3. Cities by Anberlin
4. The Ringing Bell by Derek Webb
5. Marry Me by St. Vincent

So many bands put out really good albums in ’06 that they deserve honorable mentions: The Hush Sound (Like Vines), The Classic Crime (Albatross), As Tall As Lions (As Tall As Lions), Jars of Clay (Good Monsters), Mute Math (Mute Math), Portugal. The Man (Waiter: “You Vultures!”), Matt Costa (Songs We Sing).


Merry Christmas Eve!

Just a short video warning you to avoid certain people this Christmas season.



Oh dear. Once again, Hollywood is poised to ruin another great piece of literature by making it into a movie. Today, Peter Jackson announced that he will produce (but not direct) "The Hobbit" and a sequel movie.

For those that don't know, Jackson and New Line Cinema have been fighting about profits from Lord of the Rings for the past few years which is why production on the Hobbit was not begun sooner. They've now resolved that issue. I guess they decided it would be better to go out and make another fortune rather than fighting over the one they already had.

Personally, I didn't want Jackson to be involved making "The Hobbit." Although I enjoyed the Lord of the Rings films, I think he screwed them up a little too much with his "artistic licensing." Plus, I can't forgive Jackson for making what is quite possibly the worst film I have ever seen in the meantime (that would be King Kong, by the way.) However, it seems that he is just going to produce these films. The director has yet to be announced, but Spider-man director Sam Raimi has expressed interest in filling the role which is an interesting prospect.

It was pretty inevitable that this film was going to be made so there's no point in me complaining about it. But TWO? What's with that? Although the news stories I have read are somewhat confusing, I believe the Hobbit is going to be presented as one film and then there will be a sequel of some kind thereafter. Production will begin in 2009, the Hobbit will release 2010 and the sequel in 2011.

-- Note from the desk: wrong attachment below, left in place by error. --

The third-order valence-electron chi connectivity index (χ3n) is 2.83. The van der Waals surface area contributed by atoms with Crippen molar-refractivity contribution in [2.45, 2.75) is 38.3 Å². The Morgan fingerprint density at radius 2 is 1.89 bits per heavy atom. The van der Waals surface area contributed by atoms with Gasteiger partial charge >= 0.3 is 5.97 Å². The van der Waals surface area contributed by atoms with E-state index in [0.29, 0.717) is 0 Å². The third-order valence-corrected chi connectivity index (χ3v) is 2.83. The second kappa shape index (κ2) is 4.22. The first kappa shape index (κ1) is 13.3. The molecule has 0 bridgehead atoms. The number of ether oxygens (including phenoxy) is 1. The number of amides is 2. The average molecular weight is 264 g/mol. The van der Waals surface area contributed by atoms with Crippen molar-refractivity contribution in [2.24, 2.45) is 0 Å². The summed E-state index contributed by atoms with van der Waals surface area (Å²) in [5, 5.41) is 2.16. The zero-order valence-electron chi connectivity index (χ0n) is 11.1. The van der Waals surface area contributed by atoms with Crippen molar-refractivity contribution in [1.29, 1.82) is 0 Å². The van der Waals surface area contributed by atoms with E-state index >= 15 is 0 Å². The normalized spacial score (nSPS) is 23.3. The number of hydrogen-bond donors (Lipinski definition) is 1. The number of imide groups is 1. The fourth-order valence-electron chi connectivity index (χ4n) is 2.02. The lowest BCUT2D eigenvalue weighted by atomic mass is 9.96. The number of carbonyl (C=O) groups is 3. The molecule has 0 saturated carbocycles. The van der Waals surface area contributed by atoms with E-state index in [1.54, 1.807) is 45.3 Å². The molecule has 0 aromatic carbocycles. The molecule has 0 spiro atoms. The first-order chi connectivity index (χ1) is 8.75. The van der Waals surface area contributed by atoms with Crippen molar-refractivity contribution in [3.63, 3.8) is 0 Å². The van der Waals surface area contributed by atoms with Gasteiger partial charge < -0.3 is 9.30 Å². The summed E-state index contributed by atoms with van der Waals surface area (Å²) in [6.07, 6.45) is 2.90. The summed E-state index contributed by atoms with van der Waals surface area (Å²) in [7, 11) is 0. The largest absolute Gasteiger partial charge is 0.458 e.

So, hold on a second. Isn't Lord of the Rings the sequel to the Hobbit? What's up with this? I don't want to jump to conclusions, but according to this article, the second film will be made up entirely by Jackson and his writers.

As "purist" fan of the books and the author, I deeply offended and outraged by the notion that Jackson has the right to do this. For goodness sake, people get mad at George Lucas for changing Star Wars, so what right does Jackson have to make up a new story within Tolkien's universe? None! Absolutely none! That would be as arrogant and silly as if Michael Bublé tried to record a new album in Frank Sinatra's name or if an artist tried to paint an new Rembrandt or if Steven Spielberg tried to make a Stanly Kubrick film... oh wait... that happened (granted, Spielberg had Kubrick's permission for A.I.).

Hollywood is the only artistic industry with enough arrogance to rewrite and reinvent other artists' material without their approval or consent. Why? I don't mean to be a cynic but... it makes money! That is the only reason Jackson is called a "visionary." He makes money. Money is the main reason for all of these sequels and remakes now being produced. That, and nobody can come up with any good ideas. So normally I would be in favor of Hollywood coming up with something original for a change. In fact, if Jackson wants to write a fantasy film, that's wonderful for him. Go ahead. But get your own world. Stay out of Middle-earth Peter Jackson you have no right to change it.


An Egocentric Post

If I was one of those pretentious, horrible writers who's vocabulary consists entirely of clichés, then I might begin this post by saying something like "You might have noticed something different about the blog..." but since I am not one of those people and I am more inclined to make fun of them, I have begun in this way.

So, yeah. New Christmas theme, finally. I'm not too pleased with it, but whatever. I don't have that much time to work on blog banners right now, so don't expect a New Years banner.

Oh yeah, and I changed the page background to white so we could have easier-to-read black-on-white text as requested by Fernando who I think I probably scared away by posting on the OLPC. Oh well... it's a change for the better, I guess.

I've noticed that all our posts this month have been pretty depressing. The Death Penalty, Despair, Inc... what's with that? It's Christmastime! That's gotta change. Anyways, I wish everybody a sufferable finals week if it is indeed your finals week.


Death Penalty (part 2)

Alright. So, several people were confused by my last post on the death penalty. Mercedes brought up the typical pro-death penalty argument: that the death penalty deters murder.

The argument goes something like this: 1. The death penalty's usage has increased over such-and-such period of time. 2. The murder rates over that same period of time have decreased. 3. Therefore, the death penalty has deterred murder!